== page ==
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iwanttogotostanford

  • one year ago

SAT PRACTICE MATH QUESTION URGENT: If an oil tank contains 60 gallons of fuel and is 5/12 full, how many gallons does the tank hold when full?

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  1. anonymous
    • one year ago
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    60*12/5=?

  2. iwanttogotostanford
    • one year ago
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    @Vocaloid @zepdrix

  3. Vocaloid
    • one year ago
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    (5/12)*x = 60 where x = the full tank solve for x

  4. Vocaloid
    • one year ago
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    still there?

  5. iwanttogotostanford
    • one year ago
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    yes, sorry @Vocaloid

  6. iwanttogotostanford
    • one year ago
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    @Nnesha @zepdrix

  7. zepdrix
    • one year ago
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    |dw:1443990443635:dw|It might be easier if you just draw an illustration of what is going on.

  8. zepdrix
    • one year ago
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    So I took a tank or box, and split it into 12 parts. When 5 of them are full, the tank has 60 gallons. So how much does each "twelfth" contain? each cell.

  9. iwanttogotostanford
    • one year ago
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    I am guessing it would end up to be 128???@zepdrix do you have any other "strategic" way to do this problem???

  10. iwanttogotostanford
    • one year ago
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    @zepdrix

  11. zepdrix
    • one year ago
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    5/12 is 60. So this problem is 2 steps: Figure out how much 1/12 is. Then figure out how much 12/12 is. If 5/12 is 60, Then 1/12 is that same 60 but divided by 5, ya?

  12. zepdrix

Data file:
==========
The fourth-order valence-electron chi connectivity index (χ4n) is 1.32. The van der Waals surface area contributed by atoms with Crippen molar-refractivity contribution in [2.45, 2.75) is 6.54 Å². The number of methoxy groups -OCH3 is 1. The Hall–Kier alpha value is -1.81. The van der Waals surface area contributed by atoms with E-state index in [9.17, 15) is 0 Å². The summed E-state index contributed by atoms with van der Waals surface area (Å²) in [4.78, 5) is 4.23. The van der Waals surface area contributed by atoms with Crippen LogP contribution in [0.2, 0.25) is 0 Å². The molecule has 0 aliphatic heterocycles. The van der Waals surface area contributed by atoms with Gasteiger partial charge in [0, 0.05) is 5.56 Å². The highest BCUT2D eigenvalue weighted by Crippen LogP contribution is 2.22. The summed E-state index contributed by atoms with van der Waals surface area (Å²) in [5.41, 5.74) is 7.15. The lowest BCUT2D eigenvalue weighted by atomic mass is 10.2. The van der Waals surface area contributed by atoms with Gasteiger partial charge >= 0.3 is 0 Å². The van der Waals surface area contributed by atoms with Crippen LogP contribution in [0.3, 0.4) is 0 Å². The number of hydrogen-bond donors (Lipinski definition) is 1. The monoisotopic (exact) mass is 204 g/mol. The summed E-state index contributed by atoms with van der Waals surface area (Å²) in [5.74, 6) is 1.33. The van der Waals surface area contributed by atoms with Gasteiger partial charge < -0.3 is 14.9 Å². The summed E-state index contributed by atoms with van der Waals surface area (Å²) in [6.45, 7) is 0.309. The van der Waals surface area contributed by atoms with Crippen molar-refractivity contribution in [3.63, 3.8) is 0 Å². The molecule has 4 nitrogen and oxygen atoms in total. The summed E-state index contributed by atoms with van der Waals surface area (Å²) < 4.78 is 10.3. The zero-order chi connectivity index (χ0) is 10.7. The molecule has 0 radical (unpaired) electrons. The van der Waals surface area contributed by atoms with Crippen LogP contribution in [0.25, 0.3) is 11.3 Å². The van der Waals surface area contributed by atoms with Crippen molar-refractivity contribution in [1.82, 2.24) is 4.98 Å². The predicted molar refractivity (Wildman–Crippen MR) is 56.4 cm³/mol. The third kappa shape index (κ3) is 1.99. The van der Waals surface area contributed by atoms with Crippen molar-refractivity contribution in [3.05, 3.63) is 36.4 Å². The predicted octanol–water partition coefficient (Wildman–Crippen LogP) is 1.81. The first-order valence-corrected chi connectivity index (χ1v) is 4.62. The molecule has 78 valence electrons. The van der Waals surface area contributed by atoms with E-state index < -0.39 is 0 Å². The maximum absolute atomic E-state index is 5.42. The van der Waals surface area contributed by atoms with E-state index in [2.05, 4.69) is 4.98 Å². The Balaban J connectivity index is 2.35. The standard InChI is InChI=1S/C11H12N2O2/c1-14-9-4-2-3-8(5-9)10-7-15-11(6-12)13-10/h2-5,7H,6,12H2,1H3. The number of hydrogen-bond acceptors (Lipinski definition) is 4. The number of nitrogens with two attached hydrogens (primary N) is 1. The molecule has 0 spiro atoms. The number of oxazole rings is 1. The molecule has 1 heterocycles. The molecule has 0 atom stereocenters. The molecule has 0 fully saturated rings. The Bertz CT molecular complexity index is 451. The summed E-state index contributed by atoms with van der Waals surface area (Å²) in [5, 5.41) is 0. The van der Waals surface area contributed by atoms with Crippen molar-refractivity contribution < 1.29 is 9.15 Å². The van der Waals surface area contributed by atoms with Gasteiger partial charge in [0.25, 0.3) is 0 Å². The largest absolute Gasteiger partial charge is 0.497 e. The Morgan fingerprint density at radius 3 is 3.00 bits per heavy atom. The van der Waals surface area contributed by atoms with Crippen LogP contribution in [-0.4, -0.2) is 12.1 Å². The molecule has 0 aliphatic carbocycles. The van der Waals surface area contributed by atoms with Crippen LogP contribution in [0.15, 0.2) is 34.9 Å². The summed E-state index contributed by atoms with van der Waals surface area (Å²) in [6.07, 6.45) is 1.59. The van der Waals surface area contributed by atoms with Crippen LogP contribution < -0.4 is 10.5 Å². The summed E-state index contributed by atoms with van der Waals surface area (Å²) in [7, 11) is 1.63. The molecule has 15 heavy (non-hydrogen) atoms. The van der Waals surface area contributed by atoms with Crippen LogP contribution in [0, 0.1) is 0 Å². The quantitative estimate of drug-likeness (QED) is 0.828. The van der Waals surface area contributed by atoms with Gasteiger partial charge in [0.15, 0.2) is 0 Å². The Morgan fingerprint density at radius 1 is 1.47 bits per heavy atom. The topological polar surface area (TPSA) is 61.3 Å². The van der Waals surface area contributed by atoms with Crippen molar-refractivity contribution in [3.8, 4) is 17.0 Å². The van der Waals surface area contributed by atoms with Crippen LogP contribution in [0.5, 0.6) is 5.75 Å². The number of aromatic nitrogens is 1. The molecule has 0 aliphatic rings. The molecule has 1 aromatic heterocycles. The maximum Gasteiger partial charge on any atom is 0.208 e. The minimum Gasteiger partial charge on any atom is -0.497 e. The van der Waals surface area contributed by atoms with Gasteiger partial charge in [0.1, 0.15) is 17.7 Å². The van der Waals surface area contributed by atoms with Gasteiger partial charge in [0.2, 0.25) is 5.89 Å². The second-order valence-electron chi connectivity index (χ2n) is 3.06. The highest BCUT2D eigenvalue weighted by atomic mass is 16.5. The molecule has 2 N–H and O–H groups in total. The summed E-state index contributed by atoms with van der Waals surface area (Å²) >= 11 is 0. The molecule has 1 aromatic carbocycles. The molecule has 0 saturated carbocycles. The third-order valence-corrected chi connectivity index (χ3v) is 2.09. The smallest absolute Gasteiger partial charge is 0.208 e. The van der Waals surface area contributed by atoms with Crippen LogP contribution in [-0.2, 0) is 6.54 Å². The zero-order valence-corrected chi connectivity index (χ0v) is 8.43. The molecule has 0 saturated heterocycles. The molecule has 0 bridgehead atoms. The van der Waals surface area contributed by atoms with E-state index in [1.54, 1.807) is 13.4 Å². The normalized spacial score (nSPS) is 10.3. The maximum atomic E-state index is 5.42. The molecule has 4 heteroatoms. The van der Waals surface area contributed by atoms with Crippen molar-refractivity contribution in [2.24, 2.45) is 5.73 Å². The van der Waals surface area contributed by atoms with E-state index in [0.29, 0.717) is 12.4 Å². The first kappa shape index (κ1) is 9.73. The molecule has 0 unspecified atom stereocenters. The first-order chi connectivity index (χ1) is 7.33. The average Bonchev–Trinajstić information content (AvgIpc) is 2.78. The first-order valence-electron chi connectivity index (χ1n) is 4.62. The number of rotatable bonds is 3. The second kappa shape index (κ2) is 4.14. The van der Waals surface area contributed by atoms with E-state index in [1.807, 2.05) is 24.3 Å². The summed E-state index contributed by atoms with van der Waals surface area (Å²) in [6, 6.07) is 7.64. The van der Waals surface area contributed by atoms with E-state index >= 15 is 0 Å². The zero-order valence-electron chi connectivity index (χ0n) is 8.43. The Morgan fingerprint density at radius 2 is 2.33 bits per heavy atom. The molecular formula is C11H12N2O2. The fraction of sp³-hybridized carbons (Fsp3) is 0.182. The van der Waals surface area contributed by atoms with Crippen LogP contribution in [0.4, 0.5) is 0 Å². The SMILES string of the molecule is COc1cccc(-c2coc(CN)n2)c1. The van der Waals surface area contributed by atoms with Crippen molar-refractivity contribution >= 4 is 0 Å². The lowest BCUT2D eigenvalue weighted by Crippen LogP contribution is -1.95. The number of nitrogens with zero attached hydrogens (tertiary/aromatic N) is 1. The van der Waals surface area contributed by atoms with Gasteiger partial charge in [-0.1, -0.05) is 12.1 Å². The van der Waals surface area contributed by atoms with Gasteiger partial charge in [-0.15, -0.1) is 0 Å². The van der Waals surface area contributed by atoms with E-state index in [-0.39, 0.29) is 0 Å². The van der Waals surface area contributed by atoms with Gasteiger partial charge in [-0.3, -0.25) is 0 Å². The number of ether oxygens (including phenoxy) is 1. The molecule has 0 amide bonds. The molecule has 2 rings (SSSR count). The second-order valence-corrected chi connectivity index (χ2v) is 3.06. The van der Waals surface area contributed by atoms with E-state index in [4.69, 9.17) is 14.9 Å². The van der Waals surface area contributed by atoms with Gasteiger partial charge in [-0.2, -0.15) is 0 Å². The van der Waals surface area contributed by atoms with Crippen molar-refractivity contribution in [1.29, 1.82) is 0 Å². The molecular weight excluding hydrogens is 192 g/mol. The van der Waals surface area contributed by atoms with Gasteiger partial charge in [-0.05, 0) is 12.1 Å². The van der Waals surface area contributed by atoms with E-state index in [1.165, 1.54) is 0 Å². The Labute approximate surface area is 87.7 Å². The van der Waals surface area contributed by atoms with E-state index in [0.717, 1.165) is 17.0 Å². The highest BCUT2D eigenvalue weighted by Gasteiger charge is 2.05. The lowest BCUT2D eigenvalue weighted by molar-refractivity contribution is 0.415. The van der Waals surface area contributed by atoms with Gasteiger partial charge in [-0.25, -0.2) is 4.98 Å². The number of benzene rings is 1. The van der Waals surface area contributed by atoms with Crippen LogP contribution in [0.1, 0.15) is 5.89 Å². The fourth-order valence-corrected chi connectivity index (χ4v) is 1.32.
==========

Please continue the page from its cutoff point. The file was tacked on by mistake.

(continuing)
• one year ago
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    Come onnnnn broski >.< You gotta respond if you wanna go to Stanford! lol

  13. iwanttogotostanford
    • one year ago
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    i know

  14. iwanttogotostanford
    • one year ago
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    haha

  15. iwanttogotostanford
    • one year ago
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    math is my "worst" subject

  16. zepdrix
    • one year ago
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    We have 5 parts giving us 60. How big are each of those parts?

  17. iwanttogotostanford
    • one year ago
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    12/

  18. zepdrix
    • one year ago
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    Ok good. So each part is 12 gallons. That "part" represents 1/12 of the entire tank. So to fill up the tank completely, we need 12 of those.

  19. iwanttogotostanford
    • one year ago
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    ok

  20. zepdrix
    • one year ago
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    So how much is that? :) 12 of those 12 gallons?

  21. iwanttogotostanford
    • one year ago
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    144?? ....

  22. zepdrix
    • one year ago
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    yay good job \c:/

  23. iwanttogotostanford
    • one year ago
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    so thats all?? It takes 144 gallons?

  24. zepdrix
    • one year ago
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    yes. maybe the fractions are what's giving you some trouble here... If we take out the fraction business. This problem really boils down to: ~How many gallons in one part ~How many parts in total

  25. zepdrix
    • one year ago
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    So it requires a division step, which tells you how many gallons in each part then a multiplication step, multiplying the `gallons per part` by the `number of parts`

  26. iwanttogotostanford
    • one year ago
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    oh ok

  27. iwanttogotostanford
    • one year ago
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    but the actual answer to the problem is 128

  28. zepdrix
    • one year ago
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    it is? 0_o sec lemme reread it :D lol

  29. iwanttogotostanford
    • one year ago
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    ok!

  30. zepdrix
    • one year ago
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    Are you sure you matched up the answer key correctly? 0_o It should be 144... hmm weird 5/12 is 60 so 10/12 is 120 and 2/12 is two of those 12's. I don't see any way to get to 128.

  31. iwanttogotostanford
    • one year ago
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    ah yes it is 144.... i marked my own answer wrong too lol

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